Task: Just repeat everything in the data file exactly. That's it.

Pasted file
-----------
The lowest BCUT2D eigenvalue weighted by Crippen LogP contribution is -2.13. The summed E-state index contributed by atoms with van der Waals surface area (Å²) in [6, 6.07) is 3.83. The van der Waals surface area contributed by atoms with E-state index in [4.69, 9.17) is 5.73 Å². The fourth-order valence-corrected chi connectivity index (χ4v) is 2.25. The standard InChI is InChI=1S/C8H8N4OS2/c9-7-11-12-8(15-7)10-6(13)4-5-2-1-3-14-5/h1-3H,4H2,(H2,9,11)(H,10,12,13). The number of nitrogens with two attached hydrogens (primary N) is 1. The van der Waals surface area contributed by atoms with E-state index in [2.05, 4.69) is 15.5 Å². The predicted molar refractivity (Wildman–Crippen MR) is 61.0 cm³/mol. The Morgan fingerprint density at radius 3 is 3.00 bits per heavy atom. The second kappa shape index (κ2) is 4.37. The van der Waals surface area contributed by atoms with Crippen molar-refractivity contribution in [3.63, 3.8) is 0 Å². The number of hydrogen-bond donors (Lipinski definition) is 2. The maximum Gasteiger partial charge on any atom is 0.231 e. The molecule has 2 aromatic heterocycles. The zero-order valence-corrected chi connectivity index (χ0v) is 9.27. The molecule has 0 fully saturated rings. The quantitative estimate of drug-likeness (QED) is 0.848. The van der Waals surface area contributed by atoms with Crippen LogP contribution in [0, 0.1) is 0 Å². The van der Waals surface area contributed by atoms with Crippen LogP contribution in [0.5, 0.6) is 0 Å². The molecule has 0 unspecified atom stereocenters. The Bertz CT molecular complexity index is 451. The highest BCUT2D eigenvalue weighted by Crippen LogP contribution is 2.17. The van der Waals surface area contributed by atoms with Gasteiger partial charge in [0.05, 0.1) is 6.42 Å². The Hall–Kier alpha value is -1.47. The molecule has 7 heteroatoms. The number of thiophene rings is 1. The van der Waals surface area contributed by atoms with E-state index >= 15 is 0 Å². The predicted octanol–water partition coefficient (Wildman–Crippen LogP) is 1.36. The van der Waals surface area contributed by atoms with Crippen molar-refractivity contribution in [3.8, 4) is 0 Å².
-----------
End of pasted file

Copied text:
The lowest BCUT2D eigenvalue weighted by Crippen LogP contribution is -2.13. The summed E-state index contributed by atoms with van der Waals surface area (Å²) in [6, 6.07) is 3.83. The van der Waals surface area contributed by atoms with E-state index in [4.69, 9.17) is 5.73 Å². The fourth-order valence-corrected chi connectivity index (χ4v) is 2.25. The standard InChI is InChI=1S/C8H8N4OS2/c9-7-11-12-8(15-7)10-6(13)4-5-2-1-3-14-5/h1-3H,4H2,(H2,9,11)(H,10,12,13). The number of nitrogens with two attached hydrogens (primary N) is 1. The van der Waals surface area contributed by atoms with E-state index in [2.05, 4.69) is 15.5 Å². The predicted molar refractivity (Wildman–Crippen MR) is 61.0 cm³/mol. The Morgan fingerprint density at radius 3 is 3.00 bits per heavy atom. The second kappa shape index (κ2) is 4.37. The van der Waals surface area contributed by atoms with Crippen molar-refractivity contribution in [3.63, 3.8) is 0 Å². The number of hydrogen-bond donors (Lipinski definition) is 2. The maximum Gasteiger partial charge on any atom is 0.231 e. The molecule has 2 aromatic heterocycles. The zero-order valence-corrected chi connectivity index (χ0v) is 9.27. The molecule has 0 fully saturated rings. The quantitative estimate of drug-likeness (QED) is 0.848. The van der Waals surface area contributed by atoms with Crippen LogP contribution in [0, 0.1) is 0 Å². The van der Waals surface area contributed by atoms with Crippen LogP contribution in [0.5, 0.6) is 0 Å². The molecule has 0 unspecified atom stereocenters. The Bertz CT molecular complexity index is 451. The highest BCUT2D eigenvalue weighted by Crippen LogP contribution is 2.17. The van der Waals surface area contributed by atoms with Gasteiger partial charge in [0.05, 0.1) is 6.42 Å². The Hall–Kier alpha value is -1.47. The molecule has 7 heteroatoms. The number of thiophene rings is 1. The van der Waals surface area contributed by atoms with E-state index >= 15 is 0 Å². The predicted octanol–water partition coefficient (Wildman–Crippen LogP) is 1.36. The van der Waals surface area contributed by atoms with Crippen molar-refractivity contribution in [3.8, 4) is 0 Å².